Grinding Noise When Turning?

Mechanics pointing to why your might hear a grinding noise when turning

Hear a scraping, rubbing, or grinding noise when turning your car or truck? It may be the condition of your brakes. Find out what brake parts to inspect in the video and article below as our mechanic demonstrates how to check the brakes and identify the signs of a grinding sound.

How to Diagnose and Fix a Scraping or Grinding Noise When Turning

1. Road Test the Car or Truck to Find the Noise

Road test the vehicle to find out which wheel makes the noise. The sound will more than likely come from the brakes.

2. Visually Check the Brake Pads for Wear

Take a walk around the vehicle and check for noticeable signs of wear on the brakes.

Check the brake pad friction block thickness on the brake pad. A brake pad in a worn condition will have little to no brake pad material. You can measure the brake pad’s thickness with a brake pad thickness gauge.

Visually inspect the friction material layer on each brake pad. If one brake pad is more worn than the other, the rotor is probably scraping away brake pad material. The brake pad may be stuck inside the caliper bracket from stuck brake caliper slides. To get a better look at the brake parts, remove the wheel.

3. Spin the Wheel and Listen for a Grinding or Scraping Noise

With the wheels on the ground, loosen the lug nuts with a breaker bar. Raise and secure the vehicle with a jack and jack stands. Before removing the wheel, spin it and listen for a scraping sound.

4. Remove and Inspect the Brake Caliper

Remove the caliper bolts and set the caliper aside to get a better look at the brake pads.

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Basic Steps for Removing a Brake Caliper

Remove the Brake Caliper

  1. Loosen the brake hose bolt.
  2. Remove the two caliper slider bolts.
  3. Pull the caliper free from the rotor and support it with a hanger.
Brake caliper piston
Brake caliper piston

Inspect the caliper piston for leaking brake fluid. This means the brake caliper piston has a brake fluid leak.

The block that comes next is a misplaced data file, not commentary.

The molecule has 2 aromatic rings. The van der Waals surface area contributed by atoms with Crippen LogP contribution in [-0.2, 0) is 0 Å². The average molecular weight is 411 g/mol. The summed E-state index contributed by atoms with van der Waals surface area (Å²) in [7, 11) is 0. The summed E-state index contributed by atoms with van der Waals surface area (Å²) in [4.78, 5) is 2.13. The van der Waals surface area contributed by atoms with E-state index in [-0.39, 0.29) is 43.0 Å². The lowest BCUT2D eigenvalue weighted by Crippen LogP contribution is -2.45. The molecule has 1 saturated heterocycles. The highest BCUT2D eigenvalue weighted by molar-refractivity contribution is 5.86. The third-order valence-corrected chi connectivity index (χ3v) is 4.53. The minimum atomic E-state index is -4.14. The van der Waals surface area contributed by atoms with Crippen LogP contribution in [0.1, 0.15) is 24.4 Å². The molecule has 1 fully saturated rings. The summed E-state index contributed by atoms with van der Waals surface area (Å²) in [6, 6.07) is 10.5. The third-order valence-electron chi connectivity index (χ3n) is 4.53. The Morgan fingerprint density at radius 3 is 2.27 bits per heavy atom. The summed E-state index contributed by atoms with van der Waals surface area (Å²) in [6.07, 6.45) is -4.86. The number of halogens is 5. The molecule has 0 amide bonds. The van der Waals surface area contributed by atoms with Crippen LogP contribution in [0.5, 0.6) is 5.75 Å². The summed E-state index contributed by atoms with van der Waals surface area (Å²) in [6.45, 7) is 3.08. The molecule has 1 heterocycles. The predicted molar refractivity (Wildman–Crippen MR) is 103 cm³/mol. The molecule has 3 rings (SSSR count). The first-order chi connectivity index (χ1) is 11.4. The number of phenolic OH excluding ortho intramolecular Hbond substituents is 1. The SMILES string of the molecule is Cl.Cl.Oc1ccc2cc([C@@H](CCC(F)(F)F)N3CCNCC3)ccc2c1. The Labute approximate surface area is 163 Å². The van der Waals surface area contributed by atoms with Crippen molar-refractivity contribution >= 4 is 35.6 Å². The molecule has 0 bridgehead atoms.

5. Remove and Inspect the Brake Pads

Brake Pad with Low Material that Has Caused a Grinding Noise
Brake pad with little material that has caused a grinding noise

Remove the brake pads. They should remove easily.

If you need to pry the brake pads out with a tool like a pry bar or hammer, the brake pads were probably stuck inside the caliper bracket, which can cause scraping while turning.

Removing debris from the friction tab of a brake pad with minor glaze
Removing debris from the friction tab of a brake pad with minor glaze

Check the brake pads for a glaze that reflects cleanly like a mirror, which can also cause a scraping noise while turning. Debris inside the brake pad friction tab can also cause a scraping noise.

6. Look for Bends in the Metal Brake Pad Brackets that Could Cause a Grinding Noise

Tabs where the brake pad tab can bend and scrape the brake rotor
Tabs on the brake pad tab that can bend and scrape the brake rotor

Check the brake pad brackets for bending. A bent brake pad tab can scrape against the brake rotor.

7. Look for Bends in the Backing Plate

Backing plate located behind the brake rotor that can cause a grinding noise when turning or driving
Backing plate located behind the brake rotor

Look for a bend in the backing plate. It’s intended to protect the brake rotor from debris and water that could splash and cause damage to the brakes. If the backing plate is bent, it can scrape against the rotor while turning and driving.

8. Test and Inspect the Brake Caliper Slides

Removing a Brake Caliper Slide Bolt
Removing a brake caliper slide bolt

Press the brake caliper slides in and out. If they have trouble moving or spinning or if one is frozen, inspect them. Remove the caliper slide and inspect its condition. If the slide is broken, replace it. Clean the slide with brake parts cleaner and coat it with brake grease for better movement.

9. Inspect the Brake Rotor Surface

Brake rotor surface with excessive rust that caused a grinding sound
Brake rotor surface with excessive rust that caused a grinding sound

Check the brake rotor surface for scraping or deep grooves. A rotor with rust build-up can make a grinding noise when turning or driving as it wears into the brake pad. It could also scrape against the metal brake pad tabs. Clean off any rust.

Remove Rear Brake Drums

How to Tell If the Vehicle Has Rear Brake Drums or Rotors

If the e-brake cable is incorporated with the brake caliper, there are no separate e-brake shoes behind the rotor to inspect.

If the e-brake cable does not go to the caliper but to the backing plate or behind the brakes, there are e-brake shoes. Remove the rest of the caliper and remove the brake drum to access the brake shoes.

10. Test the Wheel Hub by Spinning the Rotor and Listening for Grinding or Scraping

With the brake pads clean and the rotor cleaned, spin it again and listen for a scraping, which could indicate the wheel bearings are worn.

11. Repeat These Steps on the Remaining Wheels

Repeat this process for the remaining wheels.

Content Related to Grinding Noise When Turning

Shop Parts and Tools Needed to Fix a Grinding Noise When Turning

Summary
Grinding Noise When Turning?
Article Name
Grinding Noise When Turning?
Description
Hear a scraping, rubbing, or grinding noise when turning your car or truck? It may be the condition of your brakes. Find out what brake parts to inspect in the video and article below as our mechanic demonstrates how to check the brakes and identify the signs of a grinding sound.
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1A Auto
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